The Board added that “the initial intention (or lack of it) at the time of the purchase may change”, which is why an examination of the parties’ course of conduct in relation to the property over the years is relevant.

Despite both parties urging it not to, the Board ultimately held that there was no alternative but to remit the case to the Supreme Court of the Bahamas so that the issues outlined in its opinion, “particularly the intention of the parties at the time of the purchase of what have been described as the investment properties and in the course of dealing with those properties”, be determined.

Implications

  • In Laskar Lord Neuberger (sitting in the Court of Appeal as Master of the Rolls) had held that:

It was argued that this case was midway between the cohabitation cases of co-ownership where property is bought for living in, such as Stack, and arm’s length commercial cases of co-ownership, where property is bought for development or letting. In the latter sort of case, the reasoning in Stack v Dowden would not be appropriate and the resulting trust presumption still appears to apply. In this case, the primary purpose of the purchase of the property was as an investment, not as a home. In other words this was a purchase which, at least primarily, was not in “the domestic consumer context” but in a commercial context. To my mind it would not be right to apply the reasoning in Stack v Dowden to such a case as this, where the parties primarily purchased the property as an investment for rental income and capital appreciation, even where their relationship is a familial one.

Similarly, Lady Hale and Lord Walker in Jones v Kernott indicated that a resulting trust analysis might apply in a domestic context “where domestic partners were also business partners”.

In light of this, one might have sympathy with the trial judge distinguishing between the family home on the one hand, in relation to which a Stack common intention constructive trust analysis should apply, and investment properties on the other, in relation to which a resulting trust analysis should apply. However, the Privy Council has now indicated that that is not the right place to draw the line.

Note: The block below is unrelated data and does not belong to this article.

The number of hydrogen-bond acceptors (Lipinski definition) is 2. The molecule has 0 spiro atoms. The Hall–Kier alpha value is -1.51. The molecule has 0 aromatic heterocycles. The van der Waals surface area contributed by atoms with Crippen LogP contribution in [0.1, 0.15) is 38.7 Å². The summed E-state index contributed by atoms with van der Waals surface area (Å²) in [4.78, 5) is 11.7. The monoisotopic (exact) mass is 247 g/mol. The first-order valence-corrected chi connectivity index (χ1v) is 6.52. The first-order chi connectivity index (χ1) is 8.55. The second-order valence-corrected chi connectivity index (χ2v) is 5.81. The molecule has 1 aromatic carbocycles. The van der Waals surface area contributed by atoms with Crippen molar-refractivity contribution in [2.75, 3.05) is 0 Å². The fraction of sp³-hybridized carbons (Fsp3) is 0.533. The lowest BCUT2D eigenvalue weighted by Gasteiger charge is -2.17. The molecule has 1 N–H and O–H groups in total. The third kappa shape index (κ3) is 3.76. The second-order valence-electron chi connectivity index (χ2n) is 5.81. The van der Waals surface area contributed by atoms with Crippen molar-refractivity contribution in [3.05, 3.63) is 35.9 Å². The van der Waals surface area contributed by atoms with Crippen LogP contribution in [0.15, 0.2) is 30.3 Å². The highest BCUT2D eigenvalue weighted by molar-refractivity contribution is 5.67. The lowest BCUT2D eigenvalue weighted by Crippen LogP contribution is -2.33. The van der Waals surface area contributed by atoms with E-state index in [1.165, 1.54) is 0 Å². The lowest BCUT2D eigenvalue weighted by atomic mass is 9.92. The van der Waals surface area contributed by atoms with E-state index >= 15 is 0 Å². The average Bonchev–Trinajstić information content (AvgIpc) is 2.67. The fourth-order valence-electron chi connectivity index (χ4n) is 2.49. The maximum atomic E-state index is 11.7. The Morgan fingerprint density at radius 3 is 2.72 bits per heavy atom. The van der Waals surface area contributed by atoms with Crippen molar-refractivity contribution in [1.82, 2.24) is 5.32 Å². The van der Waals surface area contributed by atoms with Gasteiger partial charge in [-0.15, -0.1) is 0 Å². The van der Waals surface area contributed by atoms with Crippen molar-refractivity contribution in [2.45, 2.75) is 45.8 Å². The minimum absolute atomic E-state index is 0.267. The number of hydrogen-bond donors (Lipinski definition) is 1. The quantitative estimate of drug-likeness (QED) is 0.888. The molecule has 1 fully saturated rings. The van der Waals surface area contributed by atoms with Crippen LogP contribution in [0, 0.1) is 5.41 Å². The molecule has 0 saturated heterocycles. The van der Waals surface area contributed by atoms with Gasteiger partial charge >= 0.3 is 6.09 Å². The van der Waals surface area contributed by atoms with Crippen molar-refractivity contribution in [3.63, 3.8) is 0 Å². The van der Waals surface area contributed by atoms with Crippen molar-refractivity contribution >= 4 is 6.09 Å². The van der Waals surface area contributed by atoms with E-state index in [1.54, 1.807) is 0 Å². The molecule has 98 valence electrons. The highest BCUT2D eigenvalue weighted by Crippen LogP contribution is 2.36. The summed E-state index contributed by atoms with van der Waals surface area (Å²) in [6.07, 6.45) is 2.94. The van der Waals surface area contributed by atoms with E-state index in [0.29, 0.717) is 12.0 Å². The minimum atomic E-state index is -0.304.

• In particular, it appears that where one is dealing with an investment property purchased by a cohabiting couple, the central question is the parties’ intention (or lack of it), both at the time of the purchase and subsequently throughout their course of dealing in relation to the property. Whether a common intention constructive trust analysis or a resulting trust analysis should be adopted is likely to depend on the evidence as to the parties’ intentions.
  • Although this approach is likely to produce more just results than what the Privy Council described as “the triumph of one presumption over another”, it is suggested that in practice the approach may also have the side-effect of encouraging litigation in relation to investment properties and other assets bought by cohabiting couples during their relationship. This is particularly the case given that, as Lady Hale observed in Stack, “In family disputes, strong feelings are aroused when couples split up. These often lead the parties, honestly but mistakenly, to reinterpret the past in self-exculpatory or vengeful terms.” It is easy to see that this might lead the parties to give conflicting evidence as to their intentions in relation to the property in questions.